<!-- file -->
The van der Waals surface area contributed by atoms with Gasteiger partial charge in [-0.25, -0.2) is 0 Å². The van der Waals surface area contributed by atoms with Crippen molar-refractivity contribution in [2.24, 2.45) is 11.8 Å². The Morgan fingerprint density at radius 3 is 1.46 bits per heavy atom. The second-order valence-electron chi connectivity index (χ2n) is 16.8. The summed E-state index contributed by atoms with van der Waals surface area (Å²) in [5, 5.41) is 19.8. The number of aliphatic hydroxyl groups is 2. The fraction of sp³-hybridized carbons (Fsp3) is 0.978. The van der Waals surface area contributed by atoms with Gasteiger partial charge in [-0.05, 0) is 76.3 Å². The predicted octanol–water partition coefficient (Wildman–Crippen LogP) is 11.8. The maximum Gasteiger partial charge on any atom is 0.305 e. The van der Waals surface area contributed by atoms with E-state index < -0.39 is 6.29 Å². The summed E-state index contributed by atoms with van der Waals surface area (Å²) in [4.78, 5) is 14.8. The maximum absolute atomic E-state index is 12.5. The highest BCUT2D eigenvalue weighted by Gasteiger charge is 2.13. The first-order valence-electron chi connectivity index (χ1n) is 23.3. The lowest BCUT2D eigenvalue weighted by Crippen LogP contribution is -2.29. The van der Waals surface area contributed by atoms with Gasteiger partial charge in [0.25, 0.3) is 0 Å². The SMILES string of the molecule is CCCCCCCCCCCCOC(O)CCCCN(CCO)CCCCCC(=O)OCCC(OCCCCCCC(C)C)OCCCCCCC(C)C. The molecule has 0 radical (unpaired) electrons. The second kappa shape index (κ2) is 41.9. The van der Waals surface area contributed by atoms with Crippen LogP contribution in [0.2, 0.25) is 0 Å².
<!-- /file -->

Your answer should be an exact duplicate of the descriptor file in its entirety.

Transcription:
The van der Waals surface area contributed by atoms with Gasteiger partial charge in [-0.25, -0.2) is 0 Å². The van der Waals surface area contributed by atoms with Crippen molar-refractivity contribution in [2.24, 2.45) is 11.8 Å². The Morgan fingerprint density at radius 3 is 1.46 bits per heavy atom. The second-order valence-electron chi connectivity index (χ2n) is 16.8. The summed E-state index contributed by atoms with van der Waals surface area (Å²) in [5, 5.41) is 19.8. The number of aliphatic hydroxyl groups is 2. The fraction of sp³-hybridized carbons (Fsp3) is 0.978. The van der Waals surface area contributed by atoms with Gasteiger partial charge in [-0.05, 0) is 76.3 Å². The predicted octanol–water partition coefficient (Wildman–Crippen LogP) is 11.8. The maximum Gasteiger partial charge on any atom is 0.305 e. The van der Waals surface area contributed by atoms with E-state index < -0.39 is 6.29 Å². The summed E-state index contributed by atoms with van der Waals surface area (Å²) in [4.78, 5) is 14.8. The maximum absolute atomic E-state index is 12.5. The highest BCUT2D eigenvalue weighted by Gasteiger charge is 2.13. The first-order valence-electron chi connectivity index (χ1n) is 23.3. The lowest BCUT2D eigenvalue weighted by Crippen LogP contribution is -2.29. The van der Waals surface area contributed by atoms with Gasteiger partial charge in [0.25, 0.3) is 0 Å². The SMILES string of the molecule is CCCCCCCCCCCCOC(O)CCCCN(CCO)CCCCCC(=O)OCCC(OCCCCCCC(C)C)OCCCCCCC(C)C. The molecule has 0 radical (unpaired) electrons. The second kappa shape index (κ2) is 41.9. The van der Waals surface area contributed by atoms with Crippen LogP contribution in [0.2, 0.25) is 0 Å².